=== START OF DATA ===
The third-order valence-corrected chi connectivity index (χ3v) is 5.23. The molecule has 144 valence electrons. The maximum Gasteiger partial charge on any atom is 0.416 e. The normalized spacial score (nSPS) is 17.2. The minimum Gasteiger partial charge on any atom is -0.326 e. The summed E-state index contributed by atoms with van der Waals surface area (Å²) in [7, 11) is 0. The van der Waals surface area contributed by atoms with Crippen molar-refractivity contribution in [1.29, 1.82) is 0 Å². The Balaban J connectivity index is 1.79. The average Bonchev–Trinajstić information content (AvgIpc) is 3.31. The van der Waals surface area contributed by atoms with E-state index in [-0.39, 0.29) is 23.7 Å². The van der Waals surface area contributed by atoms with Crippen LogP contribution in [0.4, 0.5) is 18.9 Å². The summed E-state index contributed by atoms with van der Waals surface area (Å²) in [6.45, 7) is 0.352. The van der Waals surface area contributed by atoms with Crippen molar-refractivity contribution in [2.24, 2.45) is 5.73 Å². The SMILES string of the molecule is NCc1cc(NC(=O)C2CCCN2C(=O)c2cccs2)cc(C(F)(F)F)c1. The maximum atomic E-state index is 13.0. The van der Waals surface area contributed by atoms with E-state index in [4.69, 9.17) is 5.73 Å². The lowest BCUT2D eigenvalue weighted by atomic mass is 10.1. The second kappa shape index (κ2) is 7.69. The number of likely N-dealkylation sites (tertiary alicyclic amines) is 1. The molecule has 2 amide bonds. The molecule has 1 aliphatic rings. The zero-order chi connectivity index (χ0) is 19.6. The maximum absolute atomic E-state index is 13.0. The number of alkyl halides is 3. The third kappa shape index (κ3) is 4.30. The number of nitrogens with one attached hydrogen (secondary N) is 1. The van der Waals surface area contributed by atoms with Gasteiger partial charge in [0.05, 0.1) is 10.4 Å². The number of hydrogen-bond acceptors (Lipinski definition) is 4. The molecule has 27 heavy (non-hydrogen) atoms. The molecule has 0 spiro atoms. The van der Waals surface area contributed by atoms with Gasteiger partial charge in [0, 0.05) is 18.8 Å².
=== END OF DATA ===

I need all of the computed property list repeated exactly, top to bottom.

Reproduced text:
The third-order valence-corrected chi connectivity index (χ3v) is 5.23. The molecule has 144 valence electrons. The maximum Gasteiger partial charge on any atom is 0.416 e. The normalized spacial score (nSPS) is 17.2. The minimum Gasteiger partial charge on any atom is -0.326 e. The summed E-state index contributed by atoms with van der Waals surface area (Å²) in [7, 11) is 0. The van der Waals surface area contributed by atoms with Crippen molar-refractivity contribution in [1.29, 1.82) is 0 Å². The Balaban J connectivity index is 1.79. The average Bonchev–Trinajstić information content (AvgIpc) is 3.31. The van der Waals surface area contributed by atoms with E-state index in [-0.39, 0.29) is 23.7 Å². The van der Waals surface area contributed by atoms with Crippen LogP contribution in [0.4, 0.5) is 18.9 Å². The summed E-state index contributed by atoms with van der Waals surface area (Å²) in [6.45, 7) is 0.352. The van der Waals surface area contributed by atoms with Crippen molar-refractivity contribution in [2.24, 2.45) is 5.73 Å². The SMILES string of the molecule is NCc1cc(NC(=O)C2CCCN2C(=O)c2cccs2)cc(C(F)(F)F)c1. The maximum atomic E-state index is 13.0. The van der Waals surface area contributed by atoms with E-state index in [4.69, 9.17) is 5.73 Å². The lowest BCUT2D eigenvalue weighted by atomic mass is 10.1. The second kappa shape index (κ2) is 7.69. The number of likely N-dealkylation sites (tertiary alicyclic amines) is 1. The molecule has 2 amide bonds. The molecule has 1 aliphatic rings. The zero-order chi connectivity index (χ0) is 19.6. The maximum absolute atomic E-state index is 13.0. The number of alkyl halides is 3. The third kappa shape index (κ3) is 4.30. The number of nitrogens with one attached hydrogen (secondary N) is 1. The van der Waals surface area contributed by atoms with Gasteiger partial charge in [0.05, 0.1) is 10.4 Å². The number of hydrogen-bond acceptors (Lipinski definition) is 4. The molecule has 27 heavy (non-hydrogen) atoms. The molecule has 0 spiro atoms. The van der Waals surface area contributed by atoms with Gasteiger partial charge in [0, 0.05) is 18.8 Å².